Social Work

Timeline created by kaylee4414
  • English Poor Law

    The English Poor Laws was a system created in Whales and England to provide relief for the poor. The law was enacted in 1536 but for the next sixy years other statues were created reguarding the poor. The act culminated in 1601.
  • Virginia Colony

    The Virginia Coloney passed legislation reguarding services and needs of disabled soliders. Soliders were recgonized for their services to what was at the time their country.
  • Plymouth Poor Law

    In 1647, the Plymouth Colony, enacts poor laws stating that cases reguarding relief may be discussed in public meetings.
  • Scots' Charitable Society

    This society was created, in Boston, to provide relif to poor Scotch people. This society became the protogype of other private charity groups in America.
  • Workhouse Test Act

    The Workhouse Test Act, passed by English Parliment, made it a requirment for unemployed people to work for relief. This act was passed along the colonies.
  • New Plymouth Colony Act

    The New Plymouth Colony Act created apprenticeships for children in the colonies.
  • Williamsburg Asylum

    Williamsburg Asylum, is established in Williamsburg, Virginia. It is the first public mental hospital to ever be established.
  • Massachusetts Insane Act

    Massachusetts puts into practice the first law establising "insane" people as a special group of dependents.
  • U.S. Public Health Service

    The U.S. Public Health Service was created because of the disease epidemics that shipping and immigration increased.
  • Teaching in the Mills

    Connecticut made it mandatory for mill owners to teach children, that work in their factories, reading, writing, and math.
  • Connecticut Asylum

    The House of Representatives passed a bill that granted the asylum for the deaf and dumb six sections of public land.
  • Poor Law Reform Act

    The Poor Law Reform Act, the first major poor law legislation in England influences American social welfare with its emphasis on complete responsibility of able-bodied people for their own economic security. this is a website describing the reform
  • Massachusetts Mandate

    Massachusetts began mandating the age of children working in New England factories.
  • The Importance of Dorothea Dix

    Dorothea Dix investigates the care provided to insane people. Dix is responsible "in founding thirty-two mental hospitals, fifteen schools for the feeble minded, a school for the blind, and numerous training facilities for nurses."
    this is a detailed website about Dorothea Dix's life
  • First Minimum Wage

    Pennsylvania establishes the first minimum wage law in the United States. It was around four dollars.
  • A Pass and A Veto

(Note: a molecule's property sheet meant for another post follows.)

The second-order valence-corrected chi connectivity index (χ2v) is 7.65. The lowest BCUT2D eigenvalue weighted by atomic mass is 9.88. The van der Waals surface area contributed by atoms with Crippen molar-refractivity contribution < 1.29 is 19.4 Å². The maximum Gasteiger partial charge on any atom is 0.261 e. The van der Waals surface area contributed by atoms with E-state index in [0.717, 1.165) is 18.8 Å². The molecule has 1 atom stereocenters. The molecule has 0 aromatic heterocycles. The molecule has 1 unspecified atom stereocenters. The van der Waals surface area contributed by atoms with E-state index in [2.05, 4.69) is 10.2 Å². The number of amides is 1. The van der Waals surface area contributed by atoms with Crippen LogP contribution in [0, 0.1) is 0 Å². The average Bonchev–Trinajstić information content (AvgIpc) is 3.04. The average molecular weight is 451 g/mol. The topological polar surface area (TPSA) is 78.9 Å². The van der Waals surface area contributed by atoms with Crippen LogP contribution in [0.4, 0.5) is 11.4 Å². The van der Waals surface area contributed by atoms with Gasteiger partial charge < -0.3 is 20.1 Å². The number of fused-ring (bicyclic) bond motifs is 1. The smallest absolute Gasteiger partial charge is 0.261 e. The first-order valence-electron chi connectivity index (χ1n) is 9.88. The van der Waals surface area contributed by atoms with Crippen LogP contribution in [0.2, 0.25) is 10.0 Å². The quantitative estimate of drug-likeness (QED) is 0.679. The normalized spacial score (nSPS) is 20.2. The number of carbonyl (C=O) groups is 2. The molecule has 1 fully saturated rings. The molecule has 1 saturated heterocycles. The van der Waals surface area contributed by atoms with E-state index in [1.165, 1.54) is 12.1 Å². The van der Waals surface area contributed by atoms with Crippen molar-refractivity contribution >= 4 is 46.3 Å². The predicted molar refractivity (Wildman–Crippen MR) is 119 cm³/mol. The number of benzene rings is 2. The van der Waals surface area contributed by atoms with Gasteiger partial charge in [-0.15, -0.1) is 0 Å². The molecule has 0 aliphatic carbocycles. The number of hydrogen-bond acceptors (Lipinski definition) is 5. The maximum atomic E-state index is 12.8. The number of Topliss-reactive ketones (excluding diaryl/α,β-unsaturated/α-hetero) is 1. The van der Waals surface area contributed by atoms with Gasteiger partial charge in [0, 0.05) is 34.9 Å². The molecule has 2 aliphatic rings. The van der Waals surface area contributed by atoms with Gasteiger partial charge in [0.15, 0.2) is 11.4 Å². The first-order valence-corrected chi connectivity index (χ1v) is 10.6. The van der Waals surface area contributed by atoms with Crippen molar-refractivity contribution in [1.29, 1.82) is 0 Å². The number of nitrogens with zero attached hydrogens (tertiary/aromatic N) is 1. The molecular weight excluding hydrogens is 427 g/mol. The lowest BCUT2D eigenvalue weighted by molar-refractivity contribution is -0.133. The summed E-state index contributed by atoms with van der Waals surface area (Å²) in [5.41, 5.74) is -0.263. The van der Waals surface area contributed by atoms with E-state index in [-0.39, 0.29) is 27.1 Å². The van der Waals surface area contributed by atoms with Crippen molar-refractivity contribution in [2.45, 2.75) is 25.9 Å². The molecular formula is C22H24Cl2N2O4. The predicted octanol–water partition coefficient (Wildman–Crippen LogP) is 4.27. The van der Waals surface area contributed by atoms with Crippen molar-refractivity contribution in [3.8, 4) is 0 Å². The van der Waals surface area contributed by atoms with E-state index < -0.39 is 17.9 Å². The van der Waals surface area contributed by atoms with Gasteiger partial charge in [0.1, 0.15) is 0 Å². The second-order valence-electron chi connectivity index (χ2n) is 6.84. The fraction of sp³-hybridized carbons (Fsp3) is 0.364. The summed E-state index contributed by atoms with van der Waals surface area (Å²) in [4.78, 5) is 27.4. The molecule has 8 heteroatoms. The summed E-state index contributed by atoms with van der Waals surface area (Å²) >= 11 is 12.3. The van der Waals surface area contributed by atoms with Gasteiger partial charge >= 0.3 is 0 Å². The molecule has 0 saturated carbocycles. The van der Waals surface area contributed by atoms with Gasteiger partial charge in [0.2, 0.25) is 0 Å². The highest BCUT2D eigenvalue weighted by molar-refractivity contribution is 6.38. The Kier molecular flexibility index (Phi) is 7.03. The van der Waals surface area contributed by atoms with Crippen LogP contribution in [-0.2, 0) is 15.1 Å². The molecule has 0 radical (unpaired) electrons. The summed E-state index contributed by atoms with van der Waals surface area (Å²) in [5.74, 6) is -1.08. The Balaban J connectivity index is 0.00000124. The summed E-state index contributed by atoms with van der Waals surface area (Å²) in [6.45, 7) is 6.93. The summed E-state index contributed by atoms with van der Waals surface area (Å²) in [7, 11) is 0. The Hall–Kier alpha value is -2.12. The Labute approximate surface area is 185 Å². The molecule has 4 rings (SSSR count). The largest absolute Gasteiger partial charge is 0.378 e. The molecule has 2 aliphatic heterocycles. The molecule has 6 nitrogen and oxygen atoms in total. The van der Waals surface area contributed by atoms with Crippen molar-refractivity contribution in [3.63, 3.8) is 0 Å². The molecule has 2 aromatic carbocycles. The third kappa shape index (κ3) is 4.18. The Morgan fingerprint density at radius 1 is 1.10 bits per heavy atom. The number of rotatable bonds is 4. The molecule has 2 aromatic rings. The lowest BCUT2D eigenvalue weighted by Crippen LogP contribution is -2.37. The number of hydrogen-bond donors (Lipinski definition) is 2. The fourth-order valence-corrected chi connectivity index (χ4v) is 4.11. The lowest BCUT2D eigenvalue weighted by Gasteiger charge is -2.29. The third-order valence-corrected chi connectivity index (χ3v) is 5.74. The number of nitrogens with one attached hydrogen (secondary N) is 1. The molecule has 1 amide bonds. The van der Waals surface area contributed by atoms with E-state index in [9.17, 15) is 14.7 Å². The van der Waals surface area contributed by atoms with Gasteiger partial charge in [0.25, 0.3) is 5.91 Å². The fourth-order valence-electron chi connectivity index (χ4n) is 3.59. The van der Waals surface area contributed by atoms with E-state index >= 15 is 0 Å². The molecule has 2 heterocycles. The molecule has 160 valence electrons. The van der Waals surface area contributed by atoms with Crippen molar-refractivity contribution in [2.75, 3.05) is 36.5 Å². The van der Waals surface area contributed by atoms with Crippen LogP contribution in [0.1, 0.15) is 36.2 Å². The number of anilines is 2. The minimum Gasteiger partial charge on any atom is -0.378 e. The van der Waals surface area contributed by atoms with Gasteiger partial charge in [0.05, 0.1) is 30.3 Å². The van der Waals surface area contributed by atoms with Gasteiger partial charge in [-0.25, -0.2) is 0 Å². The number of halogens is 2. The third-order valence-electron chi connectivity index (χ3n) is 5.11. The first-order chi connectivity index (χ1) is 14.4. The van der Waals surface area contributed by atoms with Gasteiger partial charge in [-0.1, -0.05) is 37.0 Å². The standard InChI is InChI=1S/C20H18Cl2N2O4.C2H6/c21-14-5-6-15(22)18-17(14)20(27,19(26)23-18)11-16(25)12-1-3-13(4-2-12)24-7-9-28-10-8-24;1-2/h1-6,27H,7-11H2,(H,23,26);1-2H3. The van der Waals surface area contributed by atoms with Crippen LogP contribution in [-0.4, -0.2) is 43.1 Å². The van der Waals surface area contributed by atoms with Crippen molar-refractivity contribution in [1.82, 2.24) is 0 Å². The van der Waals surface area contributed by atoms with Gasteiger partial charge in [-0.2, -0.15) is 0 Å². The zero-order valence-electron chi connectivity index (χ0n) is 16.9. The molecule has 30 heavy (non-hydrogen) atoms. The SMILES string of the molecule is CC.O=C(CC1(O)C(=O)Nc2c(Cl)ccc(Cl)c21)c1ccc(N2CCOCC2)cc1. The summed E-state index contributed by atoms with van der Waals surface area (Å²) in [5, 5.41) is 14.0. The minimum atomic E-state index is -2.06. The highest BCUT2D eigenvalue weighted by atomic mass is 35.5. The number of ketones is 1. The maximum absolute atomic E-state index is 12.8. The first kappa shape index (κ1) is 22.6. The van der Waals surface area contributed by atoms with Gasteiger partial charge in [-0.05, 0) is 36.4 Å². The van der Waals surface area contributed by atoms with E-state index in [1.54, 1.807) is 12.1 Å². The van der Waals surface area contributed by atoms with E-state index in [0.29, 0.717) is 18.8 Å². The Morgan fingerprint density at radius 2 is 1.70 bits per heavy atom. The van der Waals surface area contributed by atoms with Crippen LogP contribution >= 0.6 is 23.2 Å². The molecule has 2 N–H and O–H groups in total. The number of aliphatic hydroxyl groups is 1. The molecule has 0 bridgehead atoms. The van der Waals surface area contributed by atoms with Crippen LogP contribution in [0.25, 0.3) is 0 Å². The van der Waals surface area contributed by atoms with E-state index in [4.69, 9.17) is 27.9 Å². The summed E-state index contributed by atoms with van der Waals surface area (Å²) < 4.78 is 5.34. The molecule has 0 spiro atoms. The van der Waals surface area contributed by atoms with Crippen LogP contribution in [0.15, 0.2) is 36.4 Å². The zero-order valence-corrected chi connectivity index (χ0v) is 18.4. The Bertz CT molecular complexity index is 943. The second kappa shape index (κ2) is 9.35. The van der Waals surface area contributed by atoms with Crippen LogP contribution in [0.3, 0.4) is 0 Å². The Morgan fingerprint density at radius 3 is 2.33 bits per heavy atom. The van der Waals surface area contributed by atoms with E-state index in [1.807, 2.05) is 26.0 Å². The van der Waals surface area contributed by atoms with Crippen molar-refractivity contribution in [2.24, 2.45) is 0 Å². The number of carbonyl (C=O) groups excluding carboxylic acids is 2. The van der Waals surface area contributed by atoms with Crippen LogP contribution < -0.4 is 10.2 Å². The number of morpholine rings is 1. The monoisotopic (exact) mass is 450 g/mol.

"A bill that authorized grants of public land to establish hospitals for insane people and that was initiated by Dorothea Dix and passed unanimously by Congress is vetoed by President Franklin Pierce. The rationale for the veto is that the general welfare clause in the U.S. Constitution reserves such care to the states, not to the federal government, an interpretation that establishes federal welfare policy until the Social Security Act of 1935."
  • Freedmen's Aid Societies

    Freedmen's Aid Societies was established in the North to send teachers to the South to teach.
  • The First Foster Home Agent

    The Massachusetts Board of State Charities created the first agent to visit children in foster homes.
  • Sanborn Support

    Franklin B. Sanborn, former secretary, member, and chairman of the Massachusetts State Board of Charities, announces his support for the use of foster homes for dependent and delinquent children.
  • A Course on Social Reform

    "The first course on social reform is initiated by Dr. Francis G. Peabody at Harvard University. It is Philosophy 11, described as "The Ethics of Social Reform: The Questions of Charity, Divorce, the Indians, Labor, Prisons, Temperance, Etc., as Problems of Practical Ethics-Lectures, Essays and Practical Observations."
  • Hull House

    Hull House, is opened by Jane Addams and Ellen Gates Starr.
  • New York Charity Orgainzation Society

    The New York Charity Organization Society created a social work training school and offered annual summer classes for agency workers.
  • A Book For Change

    Care of Destitute, Neglected and Delinquent Children, written by Homer Folks, became a huge influence on service directions of child welfare.
  • Garnet Pelton

    Garnet Pelton is the first medical social worker hired. She had to retire after six months of work due to contracting tuberculosis.
  • Ida Cannon

    Ida Cannon is hired in replacement of Garnet Pelton after she completes an eight month social work course.
  • Pittsburgh Associated Charities